Poor IDN Support From Major Webmail Providers

by @edent | , | 6 comments | Read ~883 times.

As I mentioned in a previous post, I'm sick of people not being able to spell or pronounce shkspr.mobi correctly. So I've decided to double down and start using my alternate domain 莎士比亚.org. It's pronounced "Sha-shi-bi-ya", if that helps.

Getting my email account set up with my hosting provider was easy enough but it turned out to be quite tricky to send email to my account.

This is what happened when I tried to send an email from Gmail to test@莎士比亚.org:
GMail IDN Support

The address "test@莎士比亚.org" in the "To" field was not recognised

A Quick Bit of History

The Internet was build and designed for English speaking people. At its core, many systems only understand the Latin alphabet. Not the fancy Latin alphabet with exotic accents and symbols, mind, just A-Z, 0-9, and a handful of punctuation marks. There simply isn't the capability to do "foreign" characters.

As non-English speakers began to use the Internet, they wanted methods to read and write addresses in their own languages - not an unreasonable desire!

Thus was born "Punycode" - a method to turn non-English characters into something the infrastructure could understand.

For example, 莎士比亚.org is rendered in Punycode as xn--jlq54w7ypemw.org. You don't have to understand how it works - just accept that it does 🙂

I tried the four most popular free email providers to see if their interfaces would accept the following email addresses as valid destinations:


The results were not encouraging.


Yahoo Email IDN-fs8


Outlook IDN Test

The recipient's address can only contain letters (a-z or A-Z), numbers (0-9) and specific symbols (such as @). Please try again.


Apple's iCloud was curious. It marked both the IDN and Punycode version in red to indicate that they were invalid. Yet the mail was allowed to send.
iCloud Test
However, it immediately failed with this error
iCloud IDN fail

Reason: syntax error; address contains 8bit characters

Now What?

Internationalised Domain Names have existed since 2010. With billions of people accessing the web from non-English speaking countries, it's essential that web services adapt to accept to serve their needs.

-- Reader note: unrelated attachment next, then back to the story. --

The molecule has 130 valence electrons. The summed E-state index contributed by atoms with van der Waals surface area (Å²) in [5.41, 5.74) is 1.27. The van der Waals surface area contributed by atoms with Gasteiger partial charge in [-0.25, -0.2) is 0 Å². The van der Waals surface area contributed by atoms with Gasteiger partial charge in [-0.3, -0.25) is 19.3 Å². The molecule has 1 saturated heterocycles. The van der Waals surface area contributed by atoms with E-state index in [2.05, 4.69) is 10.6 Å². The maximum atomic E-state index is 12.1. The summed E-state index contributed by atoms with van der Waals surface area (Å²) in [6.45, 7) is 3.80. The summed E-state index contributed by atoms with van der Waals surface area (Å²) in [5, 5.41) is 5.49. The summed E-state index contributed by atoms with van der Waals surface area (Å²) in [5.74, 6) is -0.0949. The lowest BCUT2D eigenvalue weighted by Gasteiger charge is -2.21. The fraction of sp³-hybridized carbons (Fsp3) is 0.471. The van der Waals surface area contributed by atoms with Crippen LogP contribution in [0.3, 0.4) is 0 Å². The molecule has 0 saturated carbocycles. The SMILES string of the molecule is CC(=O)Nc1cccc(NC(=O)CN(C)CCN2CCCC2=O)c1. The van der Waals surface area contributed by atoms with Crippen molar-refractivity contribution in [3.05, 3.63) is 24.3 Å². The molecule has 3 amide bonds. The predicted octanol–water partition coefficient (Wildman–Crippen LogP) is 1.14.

It's simply inexcusable to alienate so many potential users.

6 thoughts on “Poor IDN Support From Major Webmail Providers

  1. Martin says:

    I still tend to stumble occasionally over old sendmail m4 configs where only the big seven TLDs are accepted ;-).

  2. Matt Lacey says:

    As someone who can only just about manage to get by with English, do you have any tips or advice on getting an IDN?
    I'd like to get one for testing also but understand that I want to do more than just have an email address with an IDN recognised as valid. I want to make sure it can be successfully be used in all parts of a system and successfully send to such addresses.
    All help greatly appreciated.

    1. I registered mine with Vidahost (use code "edent" for a discount!) - but your current host or registrar should be able to register one for you.

      You are limited in the characters you can have - and some domains are more forgiving than others. For example, Dan Lane uses ☎.tk (that's the telephone symbol).

      Generally speaking, you can't mix languages - so you can't have Russian and Japanese in the same domain.

      I use Verisign to validate my Punycode, but other services are available.

      Finally, some registrars have very strict registration rules. I wasn't able to register a .中国 (Chinese) domain because I couldn't prove I had the rights to the trademark for "Shakespeare".

      1. Matt Lacey says:

        Thanks for that. I've just ordered a couple. 🙂

        1. Look forward to seeing them. Which crazy characters did you go for?

          1. Had some issues but some help from Dan at Vidahost helped sort things out. With the intention of deliberately picking things that will be awkward for other people, I got матт.com (yes, that's Cyrillic) and mrläcey.com (because umlauts are easy for people to miss).

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